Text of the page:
Given that the thermal properties and the various materials within a window unit, the U-factor is commonly expressed in two ways:

  • The U-factor of the total window assembly combines the insulating value of the glazing proper, the edge effects in the IGU, and the window frame and sash.
  • The center-of-glass U-factor assumes that heat flows perpendicular to the window plane, without addressing the impact of the frame edge effects and material.

The U-factor of the glazing portion of the window unit is affected primarily by the total number of glazing layers (panes), their dimension, the type of gas within their cavity, and the characteristic of coatings on the various glazing surfaces. As windows are complex three-dimensional assemblies, in which materials and cross sections change in a relatively short distance, it is limiting, however, to simply consider glazing. For example, metal spacers at the edge of an IGU have a much higher heat flow than the center of the insulating glass, which causes increased heat loss along the outer edge of the glass.

Overall U-factor
The relative impact of these "edge effects" becomes more important as the insulating value of the entire assembly increases, and in small units where the ratio of edge to center-of-glass area is high. Since the U-factors vary for the glass, edge-of-glass zone, and frame, it can be misleading to compare the U-factors of windows from different manufacturers if they are not carefully and consistently described. Calculation methods developed by the National Fenestration Rating Council (NFRC) address this concern.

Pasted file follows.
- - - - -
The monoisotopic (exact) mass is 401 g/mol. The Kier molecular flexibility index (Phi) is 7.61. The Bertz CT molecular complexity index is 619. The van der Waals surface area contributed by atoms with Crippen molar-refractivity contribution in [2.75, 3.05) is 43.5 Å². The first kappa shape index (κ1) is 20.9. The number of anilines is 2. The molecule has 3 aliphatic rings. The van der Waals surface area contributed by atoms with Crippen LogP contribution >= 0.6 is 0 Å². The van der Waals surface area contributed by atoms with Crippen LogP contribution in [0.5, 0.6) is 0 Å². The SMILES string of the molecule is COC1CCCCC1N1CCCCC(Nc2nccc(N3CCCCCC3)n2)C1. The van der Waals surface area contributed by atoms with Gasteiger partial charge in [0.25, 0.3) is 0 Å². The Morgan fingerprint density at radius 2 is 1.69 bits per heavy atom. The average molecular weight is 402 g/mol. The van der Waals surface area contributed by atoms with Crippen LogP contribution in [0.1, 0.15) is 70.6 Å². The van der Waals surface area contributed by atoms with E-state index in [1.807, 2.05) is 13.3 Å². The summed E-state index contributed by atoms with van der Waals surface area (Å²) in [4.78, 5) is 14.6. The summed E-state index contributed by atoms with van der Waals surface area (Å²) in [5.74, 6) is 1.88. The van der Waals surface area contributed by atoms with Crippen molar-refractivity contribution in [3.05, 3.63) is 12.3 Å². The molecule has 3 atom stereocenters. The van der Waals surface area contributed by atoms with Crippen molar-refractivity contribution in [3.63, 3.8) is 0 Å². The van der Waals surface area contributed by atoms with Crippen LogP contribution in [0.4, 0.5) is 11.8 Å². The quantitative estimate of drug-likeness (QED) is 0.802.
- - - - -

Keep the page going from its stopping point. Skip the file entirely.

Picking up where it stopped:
In addition to the thermal properties of window assembly materials, weather conditions, such as interior/exterior temperature differential and wind speed, also impact U-factor. Window manufacturers typically list a winter U-factor for determined under relatively harsh conditions: 15 mph wind, 70 degrees Fahrenheit indoors, 0 degrees Fahrenheit outdoors. A specific set of assumptions and procedures must be followed to calculate the overall U-factor of a window unit using the NFRC method. For instance, the NFRC values are for a standard window size-the actual U-factor of a specific unit varies with size. Originally developed for manufactured window units, new methods are available to determine the U-factor of site-built assemblies.

The U-factor of a window unit is rated based on a vertical position. A change in mounting angle affects a window's U-factor. The same unit installed on a sloped roof at 20° from horizontal would have a U-factor 10–20% higher than in the vertical position (under winter conditions).

About

Facade Design Tool

Performance

Design

Window Technologies

Case Studies

Tools & Resources